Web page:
4. Channel more U.S. aid dollars through other donors. The United States can finance development assistance in Pakistan without being a direct provider of assistance through its own delivery systems. Going forward, the United States must recalibrate its program to ensure that more U.S. aid money can be delivered by other donors. For instance, the administration should take steps now to work with the Congress to channel more of the aid in the Kerry-Lugar-Berman bill through trust funds at the World Bank and the Asian Development Bank. Washington should also make it easier to take advantage of the strengths of other donors like the United Kingdom’s Department for International Development, which faces fewer security and bureaucratic restrictions in working with provincial-level public and private sector partners.
5. Prioritize transparency, not branding and logos. The U.S. government should be far less concerned with branding and much more focused on improving the transparency of U.S. development efforts. A fixation with branding aid projects shifts the U.S. government’s objective away from improving long-term development outcomes toward making sure the United States gets credit, which can be counterproductive. Requiring that all U.S.-financed projects clearly give credit to the United States paradoxically ensures that almost none will.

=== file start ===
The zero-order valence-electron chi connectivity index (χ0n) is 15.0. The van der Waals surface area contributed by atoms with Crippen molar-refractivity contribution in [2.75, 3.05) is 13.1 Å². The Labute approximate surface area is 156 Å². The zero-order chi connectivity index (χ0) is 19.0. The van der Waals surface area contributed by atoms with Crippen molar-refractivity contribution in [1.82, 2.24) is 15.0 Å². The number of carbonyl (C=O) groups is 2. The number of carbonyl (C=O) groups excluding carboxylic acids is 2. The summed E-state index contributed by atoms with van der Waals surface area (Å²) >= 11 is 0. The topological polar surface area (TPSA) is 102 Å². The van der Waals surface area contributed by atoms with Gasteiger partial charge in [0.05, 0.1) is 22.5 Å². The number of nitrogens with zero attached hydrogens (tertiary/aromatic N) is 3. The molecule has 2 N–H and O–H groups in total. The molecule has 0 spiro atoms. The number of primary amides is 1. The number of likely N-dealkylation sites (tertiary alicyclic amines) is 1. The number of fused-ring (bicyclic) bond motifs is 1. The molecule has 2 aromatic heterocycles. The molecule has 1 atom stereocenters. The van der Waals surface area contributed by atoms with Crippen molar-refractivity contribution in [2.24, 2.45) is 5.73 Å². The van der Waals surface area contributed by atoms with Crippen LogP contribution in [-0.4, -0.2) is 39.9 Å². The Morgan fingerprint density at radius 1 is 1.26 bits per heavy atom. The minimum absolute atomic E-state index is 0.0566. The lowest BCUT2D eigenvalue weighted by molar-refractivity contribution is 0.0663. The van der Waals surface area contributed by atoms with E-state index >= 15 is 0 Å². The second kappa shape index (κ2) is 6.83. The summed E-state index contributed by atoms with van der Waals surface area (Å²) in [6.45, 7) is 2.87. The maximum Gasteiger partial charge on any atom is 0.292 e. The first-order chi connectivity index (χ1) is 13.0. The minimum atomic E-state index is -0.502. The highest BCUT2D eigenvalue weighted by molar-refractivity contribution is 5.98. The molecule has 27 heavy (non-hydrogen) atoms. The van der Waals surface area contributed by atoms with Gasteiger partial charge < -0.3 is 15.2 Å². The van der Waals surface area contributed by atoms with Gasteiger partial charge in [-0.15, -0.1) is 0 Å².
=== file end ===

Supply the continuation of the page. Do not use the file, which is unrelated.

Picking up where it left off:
America’s long-term development partnership with the civilian government in Pakistan warrants a serious new effort to set it on course, but only if these conceptual, strategic, and execution challenges can be tackled effectively. To do so, the United States needs to be clear about its objectives, humble about its ability to foster sustainable progress, and patient in its efforts to help build a more effective state and expand economic opportunities over the long haul.